Hiding places

Updated: Apr 19, 2019


Illustration by Julia Ogden (juliaogden.com)

When I was a kid, we'd visit my grandparents most summers. Their house, a white Victorian in the Italian section of Syracuse, New York, was a place of endless fascination for me. I spent hours exploring its farthest reaches, breathing in the hot staleness of the attic and the damp earthiness of the basement, where trunks and old furniture and unnamable objects passed quiet days. One item was my favorite, and I returned to it again and again. I'm not sure why what was probably a smoking stand held such appeal for me, but I remember it vividly—a small, square box on spindly legs, without ornamentation of any kind, that made a good house for my troll collection.


Given how much I loved this little cabinet, I suppose it's not surprising that it (and the house, fish pond, and garden) became part of my book. (Kira isn't modeled on me, but we have these places and this cabinet in common.) My grandparents' property was full of hiding places, some big enough for a child, some big enough for a toy troll or horse. That's the role the cabinet plays in THE WILD IMPOSSIBILITY—it's a hiding place, or a suspected one. Kira rediscovers it one day when she's in the attic of what had been her grandmother's house. (The fragments in this excerpt are what Kira calls the visions she's having.)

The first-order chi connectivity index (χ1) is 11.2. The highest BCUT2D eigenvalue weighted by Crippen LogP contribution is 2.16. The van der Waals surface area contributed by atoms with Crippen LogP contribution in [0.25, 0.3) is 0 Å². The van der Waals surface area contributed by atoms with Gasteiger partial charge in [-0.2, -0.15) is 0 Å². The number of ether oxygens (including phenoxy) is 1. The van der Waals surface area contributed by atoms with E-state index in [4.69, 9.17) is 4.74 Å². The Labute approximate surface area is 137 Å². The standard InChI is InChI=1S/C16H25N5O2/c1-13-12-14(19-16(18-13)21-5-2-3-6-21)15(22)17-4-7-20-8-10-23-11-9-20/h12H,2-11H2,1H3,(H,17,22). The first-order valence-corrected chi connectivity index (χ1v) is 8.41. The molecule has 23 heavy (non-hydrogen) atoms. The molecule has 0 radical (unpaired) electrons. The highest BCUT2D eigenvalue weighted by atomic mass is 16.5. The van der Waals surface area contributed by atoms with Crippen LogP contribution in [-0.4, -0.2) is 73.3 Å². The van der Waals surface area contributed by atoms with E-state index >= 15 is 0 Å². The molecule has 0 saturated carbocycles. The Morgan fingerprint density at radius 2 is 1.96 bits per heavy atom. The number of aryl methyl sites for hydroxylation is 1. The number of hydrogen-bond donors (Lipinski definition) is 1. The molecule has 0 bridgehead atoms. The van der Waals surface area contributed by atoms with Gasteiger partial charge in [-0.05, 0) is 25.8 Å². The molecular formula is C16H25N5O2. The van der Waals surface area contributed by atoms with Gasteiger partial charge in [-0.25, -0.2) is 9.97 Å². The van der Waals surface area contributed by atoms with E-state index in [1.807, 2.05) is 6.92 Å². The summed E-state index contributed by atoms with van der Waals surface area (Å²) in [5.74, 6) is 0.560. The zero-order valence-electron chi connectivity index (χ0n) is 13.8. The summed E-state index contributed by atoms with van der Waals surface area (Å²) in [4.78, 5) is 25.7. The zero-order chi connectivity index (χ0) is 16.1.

Kira woke to a darkening attic, chilled, her throat dry. No fragments, no answers, nothing but a waste of time. She rocked to her feet and the chair’s cushion flew off, landing near a small cabinet, a cube of dark wood with a single door, perched on skinny legs. She’d played with it as a child, forgotten it completely. It was the perfect hiding place for whatever had been precious to her then—rocks and marbles, a snow globe of San Francisco, plastic horses, wild-haired trolls in various states of undress. She opened the cabinet door, revealing dust and mouse poop, and disappointment flashed through her. Honestly, did she expect to find her mother’s photos and letters, answers to all her questions? She swatted the door closed. Time to go home.
© 2018 by Cheryl A. Ossola